Friday, June 28, 2013

Is This Really Inquiry? (Inquiring minds want to know.)

Last year I attended a one day workshop on creating inquiry labs. At the start of the workshop there was a disclaimer. The instructor had attended intense week long course to learn how do to inquiry lessons and there was much more to it that what we could cover in a day. She was a great instructor, the lessons were clear and examples were understandable. We created questions to answer, planned an experiment, and made observations. The instructor stayed back and did not interject unless invited by someone in the group. Occasionally, there was some gentle encouragement to let us know we were heading in the right direction.  Each group shared their observations and defended their conclusions. I left feeling that I was ready to try an inquiry lab.  

This summer I am taking a course on inquiry learning. My instructor last summer was correct, I did not have enough information to design and execute an inquiry lesson that could be a great learning experience. Inquiry learning is a flexible student-centered process that is facilitated by a teacher.  What I did not realize is there is a lot more planning than creating an open ended question and letting the students go learn some science.  Students need some knowledge and skills before attempting an inquiry lesson. The process should be ask a question, investigate and plan the experiment, make observations and gain knowledge, discuss the process and results with others, and finally analyze all of the information and make conclusions or create a new question.

SRD Students' Energy Experiment
One of the courses I teach is called Scientific Research and Design (SRD). This is the perfect place to try new methods. The SRD students are high school seniors who love science but did not want to take an advanced placement science. They have had a year of biology, chemistry and physics. They come to class with curiosity and knowledge and are often working before the tardy bell rings. SRD is a great course to attempt an inquiry lesson. So I gave them the following challenge: show mechanical energy is conserved in a system. They had five days to complete the task. After seven days of hard work most of the groups had proven energy was not conserved, some had even broken physics and created energy. Even so, this was not a bad lesson for either me or the students.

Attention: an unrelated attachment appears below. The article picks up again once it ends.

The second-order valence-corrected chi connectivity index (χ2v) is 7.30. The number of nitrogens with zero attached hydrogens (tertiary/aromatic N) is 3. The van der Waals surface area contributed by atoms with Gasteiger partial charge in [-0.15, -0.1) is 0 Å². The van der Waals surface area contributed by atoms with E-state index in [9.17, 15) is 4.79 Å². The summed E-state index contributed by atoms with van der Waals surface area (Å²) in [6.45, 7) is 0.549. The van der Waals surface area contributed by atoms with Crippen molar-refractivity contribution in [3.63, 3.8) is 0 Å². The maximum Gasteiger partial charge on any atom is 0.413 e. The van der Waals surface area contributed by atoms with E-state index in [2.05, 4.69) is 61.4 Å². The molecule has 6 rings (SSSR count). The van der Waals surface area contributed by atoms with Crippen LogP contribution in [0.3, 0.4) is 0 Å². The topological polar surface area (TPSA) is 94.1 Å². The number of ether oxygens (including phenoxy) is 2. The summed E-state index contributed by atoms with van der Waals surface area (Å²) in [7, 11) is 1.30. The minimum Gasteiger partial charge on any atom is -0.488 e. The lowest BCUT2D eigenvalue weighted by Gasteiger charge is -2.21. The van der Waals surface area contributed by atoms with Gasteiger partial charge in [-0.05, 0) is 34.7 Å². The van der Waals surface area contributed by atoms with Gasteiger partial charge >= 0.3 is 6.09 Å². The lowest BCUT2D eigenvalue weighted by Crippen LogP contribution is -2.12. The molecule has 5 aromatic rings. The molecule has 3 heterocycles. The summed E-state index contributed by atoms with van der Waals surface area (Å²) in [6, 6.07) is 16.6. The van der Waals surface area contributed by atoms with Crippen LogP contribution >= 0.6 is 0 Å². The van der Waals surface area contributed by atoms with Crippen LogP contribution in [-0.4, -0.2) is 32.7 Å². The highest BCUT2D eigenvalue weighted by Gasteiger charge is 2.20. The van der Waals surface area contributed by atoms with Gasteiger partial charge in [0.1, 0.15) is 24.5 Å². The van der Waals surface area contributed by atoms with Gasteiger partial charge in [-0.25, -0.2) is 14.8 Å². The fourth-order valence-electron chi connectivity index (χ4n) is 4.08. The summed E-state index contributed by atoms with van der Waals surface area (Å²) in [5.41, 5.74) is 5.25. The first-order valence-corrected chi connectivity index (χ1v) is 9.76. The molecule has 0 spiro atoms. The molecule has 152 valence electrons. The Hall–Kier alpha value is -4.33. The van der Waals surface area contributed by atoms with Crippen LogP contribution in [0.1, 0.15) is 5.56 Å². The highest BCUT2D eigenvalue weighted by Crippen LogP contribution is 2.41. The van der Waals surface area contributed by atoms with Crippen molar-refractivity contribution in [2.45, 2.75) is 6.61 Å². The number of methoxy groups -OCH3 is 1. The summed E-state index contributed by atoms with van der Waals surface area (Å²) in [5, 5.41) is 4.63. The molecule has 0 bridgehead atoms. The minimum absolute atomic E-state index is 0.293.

I refer to this experience as a personal example while learning more about inquiry lessons. I have asked myself is this a good inquiry lesson.  It was fun and I would like to do it again next year, but I do not feel the learning outcome would be similar in a different group of students. The starting question was fair, open and answerable. Students had already learned about energy in previous courses and I provided review materials for those that needed reminding. They had the skills required to collect data, until they decided to use a new application they found for their iPhones. Students designed their experiments. I did not limit their creativity so some of the experiments were elegantly simple others were doomed for frustration if not failure. I tried to encourage the students with over complicated procedures to simplify, but they chose not to change and I did not insist. The data was collected and students started having conversations about what they were seeing. Only one group had the expected data. The whole class had great discussions on why the data was different than expected and contradicted what they knew to be true. They understood that unexpected results were not wrong, just unexpected. We had already had lessons where real world applications did not meet theoretical expectations. They knew to analyze their procedure and determine where the issues may have arisen. All arrived at reasonable conclusions where ignoring or minimizing a real world issue the data would have shown conservation of energy. The real beauty was the different way each group experimented and the discussions that came out of the different methods. Over all it was a good energy lesson, but mostly because I was lucky and the SRD students are flexible and curious.

Based on what I am now learning about the process I would make some changes. The start of the lesson follows the inquiry process, but there are a number of places this can become a botched lesson. Next time I will have had them learn the new data collecting application and then collect the data separately. Doing both at once was a mistake. I will have to decide if I will allow more time or limit the complicated procedures. If possible, the additional time would allow some groups the opportunity to move forward with another or refined question while the others deal with their complicated but interesting methods. The product needs more definition, as in a video, demonstration or presentation of their experiment and findings. I would like to learn more ways to capitalize on the discussion portion of the lesson.